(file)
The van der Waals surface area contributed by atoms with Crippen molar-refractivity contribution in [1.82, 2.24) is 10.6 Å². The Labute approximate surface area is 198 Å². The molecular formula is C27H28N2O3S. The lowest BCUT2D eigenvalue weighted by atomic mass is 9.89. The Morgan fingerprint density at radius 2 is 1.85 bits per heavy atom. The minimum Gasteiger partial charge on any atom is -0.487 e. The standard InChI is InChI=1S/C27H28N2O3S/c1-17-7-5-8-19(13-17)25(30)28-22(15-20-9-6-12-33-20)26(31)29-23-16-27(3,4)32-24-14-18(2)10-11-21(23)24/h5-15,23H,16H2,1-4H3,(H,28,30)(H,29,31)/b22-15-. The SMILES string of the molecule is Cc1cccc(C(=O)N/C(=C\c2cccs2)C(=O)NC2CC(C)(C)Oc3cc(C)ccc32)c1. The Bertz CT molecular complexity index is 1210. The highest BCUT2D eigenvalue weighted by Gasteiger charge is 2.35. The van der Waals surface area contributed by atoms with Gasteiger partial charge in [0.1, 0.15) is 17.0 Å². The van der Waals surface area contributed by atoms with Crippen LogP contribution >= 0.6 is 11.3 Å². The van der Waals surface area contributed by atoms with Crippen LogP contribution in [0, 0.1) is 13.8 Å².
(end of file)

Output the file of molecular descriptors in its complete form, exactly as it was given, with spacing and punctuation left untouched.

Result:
The van der Waals surface area contributed by atoms with Crippen molar-refractivity contribution in [1.82, 2.24) is 10.6 Å². The Labute approximate surface area is 198 Å². The molecular formula is C27H28N2O3S. The lowest BCUT2D eigenvalue weighted by atomic mass is 9.89. The Morgan fingerprint density at radius 2 is 1.85 bits per heavy atom. The minimum Gasteiger partial charge on any atom is -0.487 e. The standard InChI is InChI=1S/C27H28N2O3S/c1-17-7-5-8-19(13-17)25(30)28-22(15-20-9-6-12-33-20)26(31)29-23-16-27(3,4)32-24-14-18(2)10-11-21(23)24/h5-15,23H,16H2,1-4H3,(H,28,30)(H,29,31)/b22-15-. The SMILES string of the molecule is Cc1cccc(C(=O)N/C(=C\c2cccs2)C(=O)NC2CC(C)(C)Oc3cc(C)ccc32)c1. The Bertz CT molecular complexity index is 1210. The highest BCUT2D eigenvalue weighted by Gasteiger charge is 2.35. The van der Waals surface area contributed by atoms with Gasteiger partial charge in [0.1, 0.15) is 17.0 Å². The van der Waals surface area contributed by atoms with Crippen LogP contribution >= 0.6 is 11.3 Å². The van der Waals surface area contributed by atoms with Crippen LogP contribution in [0, 0.1) is 13.8 Å².